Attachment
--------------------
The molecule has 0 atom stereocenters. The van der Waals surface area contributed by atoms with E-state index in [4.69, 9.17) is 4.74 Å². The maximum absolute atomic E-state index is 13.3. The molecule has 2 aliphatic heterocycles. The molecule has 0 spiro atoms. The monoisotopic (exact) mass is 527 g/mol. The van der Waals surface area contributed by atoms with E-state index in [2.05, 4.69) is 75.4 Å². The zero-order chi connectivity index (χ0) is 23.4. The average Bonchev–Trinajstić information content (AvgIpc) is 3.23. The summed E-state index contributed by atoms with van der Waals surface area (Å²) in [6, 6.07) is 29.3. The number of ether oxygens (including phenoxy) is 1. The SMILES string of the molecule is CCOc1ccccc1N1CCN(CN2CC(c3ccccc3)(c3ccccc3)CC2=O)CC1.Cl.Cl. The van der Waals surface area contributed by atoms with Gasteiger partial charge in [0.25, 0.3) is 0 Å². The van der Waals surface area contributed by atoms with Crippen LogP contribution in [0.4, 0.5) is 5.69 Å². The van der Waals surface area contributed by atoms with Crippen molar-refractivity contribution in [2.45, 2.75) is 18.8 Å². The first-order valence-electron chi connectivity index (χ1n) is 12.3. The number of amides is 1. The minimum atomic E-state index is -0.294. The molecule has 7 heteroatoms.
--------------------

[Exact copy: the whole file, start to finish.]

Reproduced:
The molecule has 0 atom stereocenters. The van der Waals surface area contributed by atoms with E-state index in [4.69, 9.17) is 4.74 Å². The maximum absolute atomic E-state index is 13.3. The molecule has 2 aliphatic heterocycles. The molecule has 0 spiro atoms. The monoisotopic (exact) mass is 527 g/mol. The van der Waals surface area contributed by atoms with E-state index in [2.05, 4.69) is 75.4 Å². The zero-order chi connectivity index (χ0) is 23.4. The average Bonchev–Trinajstić information content (AvgIpc) is 3.23. The summed E-state index contributed by atoms with van der Waals surface area (Å²) in [6, 6.07) is 29.3. The number of ether oxygens (including phenoxy) is 1. The SMILES string of the molecule is CCOc1ccccc1N1CCN(CN2CC(c3ccccc3)(c3ccccc3)CC2=O)CC1.Cl.Cl. The van der Waals surface area contributed by atoms with Gasteiger partial charge in [0.25, 0.3) is 0 Å². The van der Waals surface area contributed by atoms with Crippen LogP contribution in [0.4, 0.5) is 5.69 Å². The van der Waals surface area contributed by atoms with Crippen molar-refractivity contribution in [2.45, 2.75) is 18.8 Å². The first-order valence-electron chi connectivity index (χ1n) is 12.3. The number of amides is 1. The minimum atomic E-state index is -0.294. The molecule has 7 heteroatoms.